Responsive search ads allow you to create ads that adapt to show more relevant messages to your customers. You enter multiple headlines and descriptions when creating a responsive search ad, and over time, Google Ads automatically tests different combinations and learns which combinations work best. This will help you match several different queries, increase your reach, and ultimately get more results from your adaptive search ads. Basically, Google wants more advertisers to use RSA (especially novice advertisers) because it gives its machine learning mechanisms more to work with.
Responsive search ads appear with three headlines and two descriptions at the time they are published, plus a customizable URL depending on the landing page domain and the configuration of the ad's path1 and path2 fields. Each adaptive search ad can contain the following in terms of headlines, descriptive lines, and characters. By contrast, having two ETAs and one RSA per ad group is still the best practice recommended by Google. This is mainly because, due to RSA's machine learning experience, its performance can be variable compared to standard expanded text ads.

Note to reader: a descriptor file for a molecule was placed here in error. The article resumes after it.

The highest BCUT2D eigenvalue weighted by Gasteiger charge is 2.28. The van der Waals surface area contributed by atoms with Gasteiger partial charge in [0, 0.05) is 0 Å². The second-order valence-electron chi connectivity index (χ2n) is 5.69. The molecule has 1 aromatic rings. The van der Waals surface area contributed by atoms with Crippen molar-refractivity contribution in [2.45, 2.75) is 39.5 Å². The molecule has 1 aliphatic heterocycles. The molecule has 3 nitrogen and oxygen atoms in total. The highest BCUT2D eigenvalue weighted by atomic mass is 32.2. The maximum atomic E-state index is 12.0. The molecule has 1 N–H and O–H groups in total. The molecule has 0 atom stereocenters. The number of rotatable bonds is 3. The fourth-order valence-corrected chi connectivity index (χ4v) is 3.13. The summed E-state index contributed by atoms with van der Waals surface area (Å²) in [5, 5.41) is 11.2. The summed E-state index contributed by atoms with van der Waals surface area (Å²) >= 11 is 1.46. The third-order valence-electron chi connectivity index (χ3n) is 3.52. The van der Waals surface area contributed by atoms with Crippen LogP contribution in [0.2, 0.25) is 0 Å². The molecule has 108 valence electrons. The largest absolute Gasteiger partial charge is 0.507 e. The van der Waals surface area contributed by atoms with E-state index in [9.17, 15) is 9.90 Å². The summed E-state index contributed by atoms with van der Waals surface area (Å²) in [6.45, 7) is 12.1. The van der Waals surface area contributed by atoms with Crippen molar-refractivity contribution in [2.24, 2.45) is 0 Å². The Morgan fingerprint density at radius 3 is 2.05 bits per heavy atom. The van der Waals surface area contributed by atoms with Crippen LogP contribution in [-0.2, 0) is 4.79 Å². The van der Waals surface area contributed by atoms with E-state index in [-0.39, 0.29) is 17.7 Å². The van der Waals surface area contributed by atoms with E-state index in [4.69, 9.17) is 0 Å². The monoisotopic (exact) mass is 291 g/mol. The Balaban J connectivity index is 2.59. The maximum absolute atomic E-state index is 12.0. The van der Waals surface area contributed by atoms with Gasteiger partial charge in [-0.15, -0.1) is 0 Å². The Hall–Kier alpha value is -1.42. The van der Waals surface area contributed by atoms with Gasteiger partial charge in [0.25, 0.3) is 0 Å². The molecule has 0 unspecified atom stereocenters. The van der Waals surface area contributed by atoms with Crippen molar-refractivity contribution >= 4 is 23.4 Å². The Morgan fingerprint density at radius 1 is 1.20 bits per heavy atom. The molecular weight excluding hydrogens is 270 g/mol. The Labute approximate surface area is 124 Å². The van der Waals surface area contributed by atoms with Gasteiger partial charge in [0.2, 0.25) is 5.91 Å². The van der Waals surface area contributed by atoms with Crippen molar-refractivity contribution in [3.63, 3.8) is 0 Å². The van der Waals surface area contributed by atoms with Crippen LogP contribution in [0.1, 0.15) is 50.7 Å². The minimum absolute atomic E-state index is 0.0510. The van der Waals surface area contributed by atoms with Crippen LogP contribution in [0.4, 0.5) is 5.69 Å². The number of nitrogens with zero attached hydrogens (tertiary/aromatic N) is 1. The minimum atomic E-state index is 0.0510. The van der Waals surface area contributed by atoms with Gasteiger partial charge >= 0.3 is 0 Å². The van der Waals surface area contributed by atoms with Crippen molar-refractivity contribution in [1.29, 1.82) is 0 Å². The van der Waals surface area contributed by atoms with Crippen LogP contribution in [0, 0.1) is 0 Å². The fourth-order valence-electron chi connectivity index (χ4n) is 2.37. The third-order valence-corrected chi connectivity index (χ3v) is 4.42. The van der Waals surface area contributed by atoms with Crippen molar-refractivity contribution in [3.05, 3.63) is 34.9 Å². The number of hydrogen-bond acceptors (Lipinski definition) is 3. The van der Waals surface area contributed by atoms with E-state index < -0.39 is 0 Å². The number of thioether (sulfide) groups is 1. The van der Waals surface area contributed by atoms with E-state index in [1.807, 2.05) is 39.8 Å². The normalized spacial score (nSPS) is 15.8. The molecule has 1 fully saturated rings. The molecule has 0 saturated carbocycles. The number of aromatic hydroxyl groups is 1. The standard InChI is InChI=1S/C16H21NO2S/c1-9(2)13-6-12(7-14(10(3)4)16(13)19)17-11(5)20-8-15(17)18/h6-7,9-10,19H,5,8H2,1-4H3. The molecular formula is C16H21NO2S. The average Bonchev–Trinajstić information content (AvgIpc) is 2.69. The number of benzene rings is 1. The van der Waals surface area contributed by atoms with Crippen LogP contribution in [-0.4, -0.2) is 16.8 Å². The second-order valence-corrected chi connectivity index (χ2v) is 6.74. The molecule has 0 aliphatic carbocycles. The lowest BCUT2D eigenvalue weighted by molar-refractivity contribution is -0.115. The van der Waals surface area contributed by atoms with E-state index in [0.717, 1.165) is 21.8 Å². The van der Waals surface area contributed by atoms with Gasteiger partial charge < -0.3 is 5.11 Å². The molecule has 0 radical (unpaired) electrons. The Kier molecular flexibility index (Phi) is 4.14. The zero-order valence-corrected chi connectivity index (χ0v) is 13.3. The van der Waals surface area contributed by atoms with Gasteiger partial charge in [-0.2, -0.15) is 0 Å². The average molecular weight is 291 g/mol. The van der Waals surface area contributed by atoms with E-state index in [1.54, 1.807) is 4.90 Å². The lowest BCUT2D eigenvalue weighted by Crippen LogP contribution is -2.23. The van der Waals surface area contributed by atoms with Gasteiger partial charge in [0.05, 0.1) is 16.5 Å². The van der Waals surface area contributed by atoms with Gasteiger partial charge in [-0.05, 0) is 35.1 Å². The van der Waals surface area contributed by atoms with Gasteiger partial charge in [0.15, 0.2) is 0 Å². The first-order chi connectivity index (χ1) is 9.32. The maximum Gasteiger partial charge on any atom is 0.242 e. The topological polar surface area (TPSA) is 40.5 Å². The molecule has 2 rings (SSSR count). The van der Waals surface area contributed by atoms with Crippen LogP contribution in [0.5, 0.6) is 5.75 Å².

This will allow you to continue practicing and optimizing the text of your ads and, at the same time, benefit from Google's ad text tests based on large-scale machine learning. This means that Google will automatically test the different versions of your ad, so you no longer have to microanalyze CTR or impressions. Once your ad is published, you won't be able to change it even if it wasn't as effective as you wanted. Google's reasoning for driving RSA is that it offers advertisers a better way to adapt to changing market trends without having to create individual static ads and test them manually.
In addition, more than 50% of marketers report that their advertising campaigns are 10% more effective with personalization. They're useful for promoting pages that don't have a lot of content (for example, the product page of an e-commerce site), since Google doesn't analyze the content while displaying the ad. This sounds great because you can adjust several headlines and descriptions to better match your queries, but the downside is that you'll lack a bit of control over RSA, since you'll never know exactly what combination of headlines and descriptions Google will choose at any given time. Increasing your reach and, at the same time, increasing your results is one of the main benefits of using responsive search ads.